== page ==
The COVID-19 pandemic has had significant impacts throughout nearly every corner of society and in nearly every corner of the globe. Perhaps no area of civic life has been affected more than church, aside from the healthcare field.
The pandemic had immediate effects, with all-out closures lasting weeks if not months. And there have been ongoing effects that continue to this day — and may continue for years to come.
To be frank, many of these effects are (or at least appear to be) quite negative, but there are glimmers of hope to be found. In some ways, the pandemic has even opened new areas or avenues for ministry.
Let’s look together at some resources that can help equip pastors with the tools to address isolation, mental health, and other related issues that are affecting your church body because of the pandemic.
We once again sat down with Dr. Henry Cloud to discuss this important topic. Cloud is a psychologist, the author of Changes That Heal and an expert on mental health and the church who has produced numerous mental health church resources over the course of his career.
Church Mental Health Programs Became More Crucial
The pandemic caused countless social, financial, family and emotional disruptions, both in and outside the church. These disruptions have made mental health an area of marked need for believers and unbelievers alike.
Dr. Cloud points out the tremendous opportunity that churches need to be a part of the solution:
“If we … become aware of an area of life in which [someone] needs something from God, we should think of other people as a part of the solution. We need to look to the church to see what resources are available to get that person’s needs met and help the person grow. We must not forget that biblical growth is designed to include the body of Christ – other people serving as God’s instruments.”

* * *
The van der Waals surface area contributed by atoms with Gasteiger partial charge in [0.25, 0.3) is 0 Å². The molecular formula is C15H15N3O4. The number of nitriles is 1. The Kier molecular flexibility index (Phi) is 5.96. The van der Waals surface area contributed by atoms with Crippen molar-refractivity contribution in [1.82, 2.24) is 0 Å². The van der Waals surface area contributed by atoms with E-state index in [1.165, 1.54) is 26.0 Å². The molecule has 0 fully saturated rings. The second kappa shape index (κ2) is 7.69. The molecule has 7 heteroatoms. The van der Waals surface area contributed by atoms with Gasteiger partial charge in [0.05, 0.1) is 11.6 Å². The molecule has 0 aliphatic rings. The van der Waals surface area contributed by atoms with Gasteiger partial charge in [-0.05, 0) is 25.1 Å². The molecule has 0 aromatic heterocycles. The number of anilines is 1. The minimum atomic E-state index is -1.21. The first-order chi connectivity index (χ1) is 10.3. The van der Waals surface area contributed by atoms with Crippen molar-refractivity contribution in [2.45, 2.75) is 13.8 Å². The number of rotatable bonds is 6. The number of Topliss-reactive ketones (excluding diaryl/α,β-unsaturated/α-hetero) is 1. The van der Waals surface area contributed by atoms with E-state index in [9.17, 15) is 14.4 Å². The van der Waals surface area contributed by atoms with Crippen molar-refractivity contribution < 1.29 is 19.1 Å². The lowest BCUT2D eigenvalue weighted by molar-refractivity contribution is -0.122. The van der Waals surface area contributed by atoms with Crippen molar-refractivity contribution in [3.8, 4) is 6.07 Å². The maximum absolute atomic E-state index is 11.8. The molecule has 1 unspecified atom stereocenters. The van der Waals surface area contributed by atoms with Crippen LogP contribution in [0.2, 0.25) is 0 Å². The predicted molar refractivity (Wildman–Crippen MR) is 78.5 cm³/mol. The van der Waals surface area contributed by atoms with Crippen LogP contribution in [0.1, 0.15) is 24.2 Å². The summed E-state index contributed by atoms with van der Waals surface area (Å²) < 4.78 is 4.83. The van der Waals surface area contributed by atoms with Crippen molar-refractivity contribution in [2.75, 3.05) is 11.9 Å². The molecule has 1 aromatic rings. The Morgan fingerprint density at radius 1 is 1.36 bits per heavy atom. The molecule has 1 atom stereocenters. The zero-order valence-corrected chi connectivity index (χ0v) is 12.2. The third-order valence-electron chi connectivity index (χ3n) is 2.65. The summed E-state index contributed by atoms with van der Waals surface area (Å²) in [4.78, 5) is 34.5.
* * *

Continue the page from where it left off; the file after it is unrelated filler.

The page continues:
With this increased need for mental health care in the church, Dr. Cloud recognized the need for church leadership training programs that can equip churches to minister to those with mental health needs. For this reason, Cloud has produced and released Churches That Heal, a digital toolkit for churches and church leaders providing the biblical resources needed to address mental health issues from a perspective that’s scientifically sound and biblically faithful.
Church Mental Health Starts with the Health of Church Leaders
The health of any community, including church communities, begins with the health of its leaders. But how are you, as a pastor or faith leader, doing right now, really?
A Rising and Deeply Concerning Trend
Unfortunately, the answer is “not well at all.” And that doesn’t bode well for the mental health of the church.
A recent Barna survey shows a greater number of pastors are rethinking their profession and correlates this finding with rising stress, burnout and progressively degrading mental health.
The reasons for elevated stress among church leaders are many, including a global pandemic and associated isolation, sickness and death. Increasing polarization in society and within churches plays a role, as well.
Left unchecked, many pastors are heading quickly toward points of mental health crisis.